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Know what to watch out for by checking the google map below before your travels on the CT.

Colorado Trail Foundation offers many resources for traveling the Trail, below is a custom Google map that marks the location of Trail work locations and crew campsites. We will also flag any major trail obstructions, reroutes, and planned closures. The Foundation does not map or track current Trail conditions, scroll to the bottom of this page for suggested resources on current conditions. For Trail information, The Official CT Guidebook is the single best resource for planning your excursion.

We wouldn’t be able to provide this information or perform Trail maintenance without your support, donate today.

Open the layer menu (click the button in the upper left corner of the map) to see more display options.

From Our Blog

Please follow our blog for detailed reports on any major trail work or closures.

Current Trail Conditions


Weather & Snowpack

Higher elevations bring more extreme weather. Find links to weather stations for CT segments on our Weather page. And see our page on snowpack for current snow level data and historic trends for melt-dates.



CT Facebook Groups

The foundation maintains an active facebook page. We also recommend the many private groups created specifically for CT  thru-hikers, section hikers, mountain bikers, etc.

The FoundationThe Colorado Trail


Water & Camping

The FarOut app is your best resource for current information on water and camping with comments from real-time users. This is the official app of The Colorado Trail Foundation.

FarOut: The Colorado Trail

Reroutes on the CT

The Colorado Trail is in continual transition and has been since its completion in 1987. In its earliest incarnations, the Trail was a combination of existing backcountry trails, Forest Service roads, mining roads and trails, abandoned railroad right of way, and miles of new trail hacked out by volunteers stitching it all together.

Over the years, much of that original tread has been modified, added to and moved from steep, unsustainable sections. Gradually, new single-track has replaced roadway. Still, some 100 miles remain open to some motorized use and it is the goal of The Colorado Trail Foundation to eventually move as many of those miles as possible to non-motorized track. As a result, CT users should expect to encounter reroutes as they traverse the length of the Trail.

Reroutes Happen Every Season

Short reroutes are built nearly every season and lengthier modifications every few years. All are aimed at improving the Trail experience for all types of users.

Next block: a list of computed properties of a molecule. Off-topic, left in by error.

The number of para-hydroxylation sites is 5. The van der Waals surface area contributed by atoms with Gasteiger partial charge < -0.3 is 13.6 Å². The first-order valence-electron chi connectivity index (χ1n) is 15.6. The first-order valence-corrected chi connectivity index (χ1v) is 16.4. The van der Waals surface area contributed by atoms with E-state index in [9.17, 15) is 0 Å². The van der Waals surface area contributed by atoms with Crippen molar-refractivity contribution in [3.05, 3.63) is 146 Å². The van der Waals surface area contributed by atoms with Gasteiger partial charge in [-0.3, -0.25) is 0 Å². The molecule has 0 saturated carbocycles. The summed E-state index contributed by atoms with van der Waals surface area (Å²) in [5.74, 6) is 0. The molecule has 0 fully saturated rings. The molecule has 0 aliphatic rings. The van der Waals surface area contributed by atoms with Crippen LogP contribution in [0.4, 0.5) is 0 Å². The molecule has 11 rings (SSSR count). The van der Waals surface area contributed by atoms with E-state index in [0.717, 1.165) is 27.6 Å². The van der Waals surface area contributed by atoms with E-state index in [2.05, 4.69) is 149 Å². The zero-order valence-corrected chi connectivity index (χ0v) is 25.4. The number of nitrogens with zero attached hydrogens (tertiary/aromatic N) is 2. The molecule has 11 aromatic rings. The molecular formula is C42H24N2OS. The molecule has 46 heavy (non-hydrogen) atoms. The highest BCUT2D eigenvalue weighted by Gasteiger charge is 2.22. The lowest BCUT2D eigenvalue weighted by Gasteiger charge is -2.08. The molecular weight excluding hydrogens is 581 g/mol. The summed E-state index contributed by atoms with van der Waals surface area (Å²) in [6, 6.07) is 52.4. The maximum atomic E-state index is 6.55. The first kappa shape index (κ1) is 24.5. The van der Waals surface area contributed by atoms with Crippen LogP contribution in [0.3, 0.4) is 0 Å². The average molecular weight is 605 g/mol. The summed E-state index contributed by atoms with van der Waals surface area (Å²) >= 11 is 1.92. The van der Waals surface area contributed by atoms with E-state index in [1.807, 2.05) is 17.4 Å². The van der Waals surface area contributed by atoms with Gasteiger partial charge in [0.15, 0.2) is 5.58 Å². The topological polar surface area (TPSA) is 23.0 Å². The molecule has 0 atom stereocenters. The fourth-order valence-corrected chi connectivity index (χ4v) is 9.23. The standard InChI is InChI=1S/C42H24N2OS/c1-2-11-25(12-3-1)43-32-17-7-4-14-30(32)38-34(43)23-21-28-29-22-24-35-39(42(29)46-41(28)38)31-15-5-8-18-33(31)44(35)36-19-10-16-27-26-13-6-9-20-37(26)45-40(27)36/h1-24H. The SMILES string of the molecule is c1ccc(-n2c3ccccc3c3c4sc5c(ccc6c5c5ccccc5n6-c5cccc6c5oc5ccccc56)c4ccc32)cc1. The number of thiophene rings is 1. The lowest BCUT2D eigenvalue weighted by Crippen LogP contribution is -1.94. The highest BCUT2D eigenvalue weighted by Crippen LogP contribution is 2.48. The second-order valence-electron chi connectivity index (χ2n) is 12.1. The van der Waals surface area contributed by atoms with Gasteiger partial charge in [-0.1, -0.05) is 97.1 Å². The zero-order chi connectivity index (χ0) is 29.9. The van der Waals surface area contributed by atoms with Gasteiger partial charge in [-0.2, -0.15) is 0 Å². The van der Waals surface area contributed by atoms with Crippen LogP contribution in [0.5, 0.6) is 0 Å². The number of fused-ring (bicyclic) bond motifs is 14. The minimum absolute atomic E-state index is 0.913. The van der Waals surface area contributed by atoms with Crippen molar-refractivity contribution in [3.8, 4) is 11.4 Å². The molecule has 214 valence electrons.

A consequence is that older guidebooks no longer describe the current CT route. That’s why we recommend buying or borrowing the latest edition of the official Guidebook, Databook or Map Book,  especially before taking an extended trip on the Trail. That said, even the most recent editions of those guides can be slightly inaccurate due to subsequent route changes. That should be no cause for alarm, however. Most changes are minor and easy to follow.

In addition, planned and unplanned events can necessitate routing changes. For example, work on the Strontia Springs Dam in 2011 shut down the first few miles of Segment 1 for several months. Alternative starting points to reach the Trail were offered. Wildfires also have temporarily closed sections of the Trail for days, and even weeks, requiring users to find alternate routes.

Collegiate West Reroute

Starting with the 2013 trail season, we added 80 miles of trail to the CT known as the Collegiate West. It is co-located with the Continental Divide National Scenic Trail and is ‘must see’ spectacular. Read more about the Collegiate West.

In 2014, major reroutes opened on the Collegiate West, including the most prominent, a 23-mile single-track upgrade that eliminates similar mileage on roads and motorcycle trail. The part from Cottonwood Pass to Tincup Pass Road closely tracks the Divide and includes trail construction that causes nearly every hiker to marvel.

In coming years, the CTF, USFS and others will be constructing trail on additional stretches of the Collegiate West to reroute sections that still follow roads and motorcycle trail.

Access Route Status

The US Forest Service is useful in providing information on the condition of backcountry access routes (Forest Service roads, etc.) to CT trailheads.

Forest Service Offices
The Official CT Guidebook

The best resource for hiking, biking, backpacking, and horseback riding The Colorado Trail. Particularly helpful with trip planning and getting to access points.

Get the Book